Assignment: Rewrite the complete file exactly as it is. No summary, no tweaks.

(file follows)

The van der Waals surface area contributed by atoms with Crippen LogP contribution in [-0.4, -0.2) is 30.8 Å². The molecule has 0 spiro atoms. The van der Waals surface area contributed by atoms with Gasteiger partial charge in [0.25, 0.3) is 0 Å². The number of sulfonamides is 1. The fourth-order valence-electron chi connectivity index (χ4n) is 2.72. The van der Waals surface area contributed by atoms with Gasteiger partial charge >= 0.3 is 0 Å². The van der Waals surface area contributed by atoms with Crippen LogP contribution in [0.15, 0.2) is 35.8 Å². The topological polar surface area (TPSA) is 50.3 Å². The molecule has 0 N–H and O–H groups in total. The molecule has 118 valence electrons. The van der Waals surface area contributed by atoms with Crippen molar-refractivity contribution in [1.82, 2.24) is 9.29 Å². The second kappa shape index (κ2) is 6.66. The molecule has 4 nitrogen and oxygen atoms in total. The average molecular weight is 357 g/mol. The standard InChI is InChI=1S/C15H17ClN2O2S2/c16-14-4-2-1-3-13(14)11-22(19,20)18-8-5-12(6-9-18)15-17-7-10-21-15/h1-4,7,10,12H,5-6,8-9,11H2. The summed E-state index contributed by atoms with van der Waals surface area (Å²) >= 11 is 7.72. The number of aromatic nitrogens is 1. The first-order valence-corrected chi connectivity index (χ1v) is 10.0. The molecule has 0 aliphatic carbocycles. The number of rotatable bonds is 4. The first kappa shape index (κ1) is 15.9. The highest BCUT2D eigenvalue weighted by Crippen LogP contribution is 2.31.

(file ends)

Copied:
The van der Waals surface area contributed by atoms with Crippen LogP contribution in [-0.4, -0.2) is 30.8 Å². The molecule has 0 spiro atoms. The van der Waals surface area contributed by atoms with Gasteiger partial charge in [0.25, 0.3) is 0 Å². The number of sulfonamides is 1. The fourth-order valence-electron chi connectivity index (χ4n) is 2.72. The van der Waals surface area contributed by atoms with Gasteiger partial charge >= 0.3 is 0 Å². The van der Waals surface area contributed by atoms with Crippen LogP contribution in [0.15, 0.2) is 35.8 Å². The topological polar surface area (TPSA) is 50.3 Å². The molecule has 0 N–H and O–H groups in total. The molecule has 118 valence electrons. The van der Waals surface area contributed by atoms with Crippen molar-refractivity contribution in [1.82, 2.24) is 9.29 Å². The second kappa shape index (κ2) is 6.66. The molecule has 4 nitrogen and oxygen atoms in total. The average molecular weight is 357 g/mol. The standard InChI is InChI=1S/C15H17ClN2O2S2/c16-14-4-2-1-3-13(14)11-22(19,20)18-8-5-12(6-9-18)15-17-7-10-21-15/h1-4,7,10,12H,5-6,8-9,11H2. The summed E-state index contributed by atoms with van der Waals surface area (Å²) >= 11 is 7.72. The number of aromatic nitrogens is 1. The first-order valence-corrected chi connectivity index (χ1v) is 10.0. The molecule has 0 aliphatic carbocycles. The number of rotatable bonds is 4. The first kappa shape index (κ1) is 15.9. The highest BCUT2D eigenvalue weighted by Crippen LogP contribution is 2.31.